Why choose her to sing for Robert Kennedy’s pre-birthday celebration when she was accused and “proven” of being a communist? I am astonished as to how anyone would even think that was true after showing signs of distress when she was brutally asked to stay away from the president and the attorney general for good. 

In an instant, she began to deteriorate, according to several of Summers’ interviewees. She was suffering, and when she died, it took the nation by storm. The few front covers that were photocopied for the film are just a handful of them. 

Although there were many conspiracies about Monroe’s death, The Unheard Tapes demands the truth to be heard. The circumstances of her suicide: the surprise Robert Kennedy visit, the press cover ups with Dr. Greenson, her psychiatrist, and Monroe’s housekeeper. It was the culmination of a lie that would cut the Kennedy brothers out of her life.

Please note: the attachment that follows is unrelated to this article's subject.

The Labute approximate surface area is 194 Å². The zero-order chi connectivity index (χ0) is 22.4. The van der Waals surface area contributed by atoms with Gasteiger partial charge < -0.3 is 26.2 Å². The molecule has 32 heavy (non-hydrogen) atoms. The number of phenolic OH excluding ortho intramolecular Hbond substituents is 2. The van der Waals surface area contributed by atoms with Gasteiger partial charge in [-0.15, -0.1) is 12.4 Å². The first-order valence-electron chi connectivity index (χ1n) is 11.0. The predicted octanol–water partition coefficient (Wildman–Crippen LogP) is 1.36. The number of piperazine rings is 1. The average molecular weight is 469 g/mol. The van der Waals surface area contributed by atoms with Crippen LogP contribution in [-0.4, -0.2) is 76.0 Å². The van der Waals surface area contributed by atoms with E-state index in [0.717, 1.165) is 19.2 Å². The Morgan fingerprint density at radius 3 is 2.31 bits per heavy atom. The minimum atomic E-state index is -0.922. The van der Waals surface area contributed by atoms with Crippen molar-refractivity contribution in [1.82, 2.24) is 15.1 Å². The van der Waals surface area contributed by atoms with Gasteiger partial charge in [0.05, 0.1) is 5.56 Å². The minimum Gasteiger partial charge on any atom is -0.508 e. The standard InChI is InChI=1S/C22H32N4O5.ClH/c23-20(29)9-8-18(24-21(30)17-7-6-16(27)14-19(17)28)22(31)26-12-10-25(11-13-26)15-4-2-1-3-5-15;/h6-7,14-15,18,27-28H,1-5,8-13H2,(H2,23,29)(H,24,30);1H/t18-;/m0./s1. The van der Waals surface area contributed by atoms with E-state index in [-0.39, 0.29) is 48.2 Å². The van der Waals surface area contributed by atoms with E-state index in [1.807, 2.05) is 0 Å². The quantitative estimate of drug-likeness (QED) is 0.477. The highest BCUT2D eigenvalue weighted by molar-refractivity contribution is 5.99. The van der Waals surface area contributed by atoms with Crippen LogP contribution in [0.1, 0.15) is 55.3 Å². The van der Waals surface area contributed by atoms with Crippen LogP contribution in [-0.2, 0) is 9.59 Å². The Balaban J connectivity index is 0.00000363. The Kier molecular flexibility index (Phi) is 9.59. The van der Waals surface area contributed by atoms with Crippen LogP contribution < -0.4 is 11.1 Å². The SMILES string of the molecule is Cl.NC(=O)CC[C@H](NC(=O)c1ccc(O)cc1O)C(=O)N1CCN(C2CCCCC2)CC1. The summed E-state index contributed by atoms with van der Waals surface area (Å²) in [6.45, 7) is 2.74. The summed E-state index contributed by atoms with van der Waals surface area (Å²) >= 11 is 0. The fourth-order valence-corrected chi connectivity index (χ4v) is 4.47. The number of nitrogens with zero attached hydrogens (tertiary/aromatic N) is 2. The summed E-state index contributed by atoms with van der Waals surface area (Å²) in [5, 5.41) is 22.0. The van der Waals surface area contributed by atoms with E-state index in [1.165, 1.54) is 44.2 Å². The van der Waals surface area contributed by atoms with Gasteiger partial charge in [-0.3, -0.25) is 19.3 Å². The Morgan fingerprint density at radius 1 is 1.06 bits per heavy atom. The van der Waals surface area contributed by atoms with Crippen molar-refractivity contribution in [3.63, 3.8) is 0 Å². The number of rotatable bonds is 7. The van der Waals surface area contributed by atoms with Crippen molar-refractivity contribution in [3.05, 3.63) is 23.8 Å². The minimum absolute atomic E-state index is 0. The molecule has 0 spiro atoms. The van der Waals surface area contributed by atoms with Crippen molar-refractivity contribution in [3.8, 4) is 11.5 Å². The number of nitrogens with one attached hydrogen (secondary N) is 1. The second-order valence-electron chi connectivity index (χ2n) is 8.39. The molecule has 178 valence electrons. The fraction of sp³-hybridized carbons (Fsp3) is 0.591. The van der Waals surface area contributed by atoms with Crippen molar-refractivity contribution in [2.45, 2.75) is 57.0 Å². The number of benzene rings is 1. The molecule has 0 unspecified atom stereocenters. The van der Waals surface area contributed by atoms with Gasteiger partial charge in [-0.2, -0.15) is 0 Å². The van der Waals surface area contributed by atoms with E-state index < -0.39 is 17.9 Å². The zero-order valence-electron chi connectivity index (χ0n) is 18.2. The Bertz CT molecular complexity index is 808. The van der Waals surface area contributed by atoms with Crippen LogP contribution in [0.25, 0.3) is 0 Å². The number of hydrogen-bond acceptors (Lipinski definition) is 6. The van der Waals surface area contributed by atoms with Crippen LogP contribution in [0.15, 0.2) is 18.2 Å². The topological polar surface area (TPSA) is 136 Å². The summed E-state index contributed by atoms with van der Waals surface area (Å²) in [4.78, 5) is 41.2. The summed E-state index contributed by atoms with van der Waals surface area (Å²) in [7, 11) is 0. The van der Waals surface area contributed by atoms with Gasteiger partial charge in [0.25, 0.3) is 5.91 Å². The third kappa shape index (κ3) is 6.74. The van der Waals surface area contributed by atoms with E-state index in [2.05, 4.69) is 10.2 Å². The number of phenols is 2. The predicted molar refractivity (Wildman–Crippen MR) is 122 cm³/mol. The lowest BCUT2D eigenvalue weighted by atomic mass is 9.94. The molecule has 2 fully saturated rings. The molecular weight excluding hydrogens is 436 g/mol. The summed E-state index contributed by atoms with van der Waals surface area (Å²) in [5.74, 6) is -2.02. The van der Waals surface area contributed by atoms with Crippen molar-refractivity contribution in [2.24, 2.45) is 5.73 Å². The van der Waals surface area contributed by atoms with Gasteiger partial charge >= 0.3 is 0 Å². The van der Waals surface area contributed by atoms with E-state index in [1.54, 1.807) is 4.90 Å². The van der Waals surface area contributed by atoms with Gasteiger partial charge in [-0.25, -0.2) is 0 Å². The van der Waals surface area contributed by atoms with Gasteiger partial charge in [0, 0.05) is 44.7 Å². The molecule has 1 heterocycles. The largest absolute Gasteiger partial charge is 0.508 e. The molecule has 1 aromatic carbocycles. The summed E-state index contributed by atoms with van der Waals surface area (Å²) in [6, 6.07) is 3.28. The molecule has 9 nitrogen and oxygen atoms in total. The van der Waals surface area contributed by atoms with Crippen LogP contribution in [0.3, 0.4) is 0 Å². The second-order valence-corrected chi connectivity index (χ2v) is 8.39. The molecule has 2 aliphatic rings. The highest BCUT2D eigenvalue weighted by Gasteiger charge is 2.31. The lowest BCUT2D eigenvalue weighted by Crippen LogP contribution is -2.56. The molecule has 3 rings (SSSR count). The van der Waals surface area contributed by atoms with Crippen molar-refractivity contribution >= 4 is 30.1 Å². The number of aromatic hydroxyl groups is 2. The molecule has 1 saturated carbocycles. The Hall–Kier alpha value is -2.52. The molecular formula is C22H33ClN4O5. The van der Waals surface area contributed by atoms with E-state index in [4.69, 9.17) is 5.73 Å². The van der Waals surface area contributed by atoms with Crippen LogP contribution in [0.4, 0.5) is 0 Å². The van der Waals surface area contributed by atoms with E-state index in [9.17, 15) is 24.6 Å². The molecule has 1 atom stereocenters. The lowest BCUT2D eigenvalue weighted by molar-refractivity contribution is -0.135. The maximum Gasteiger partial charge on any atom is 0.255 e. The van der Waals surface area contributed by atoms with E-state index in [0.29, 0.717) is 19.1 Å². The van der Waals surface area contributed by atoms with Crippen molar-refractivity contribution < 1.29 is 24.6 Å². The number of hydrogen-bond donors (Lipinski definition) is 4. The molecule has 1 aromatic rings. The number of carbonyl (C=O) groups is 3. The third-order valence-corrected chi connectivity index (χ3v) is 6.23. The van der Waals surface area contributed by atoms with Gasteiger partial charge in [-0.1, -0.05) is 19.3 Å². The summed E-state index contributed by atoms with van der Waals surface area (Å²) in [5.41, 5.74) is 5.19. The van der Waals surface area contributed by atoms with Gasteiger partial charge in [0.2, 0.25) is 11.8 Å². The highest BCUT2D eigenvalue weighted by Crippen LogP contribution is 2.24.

Surely, Monroe’s press consultant had good reasons for being dishonest, but why not hold the Kennedys accountable afterward? The final photos of Monroe forced me to engulf the hurricane that was made of her life. Slowly slipping from herself. Into her bed, lying breathless.

If anything in this world can conclude a documentary like this, I would say that The Unheard Tapes dissected a girl, a woman who branded herself a stray, went on to become America’s most remarkable actress, and then became fully human once again.

Monroe’s fame put her under a golden spotlight, but at the end of the day, her origins only lie within a child’s ambition, uncertainty. 

When I was a kid, sitting in the front row at the movies on Saturday afternoon, and I’d think how wonderful it would be to be an actress. Everything that I would see. And… I wanted to know. I would like to be a good actress”—Marilyn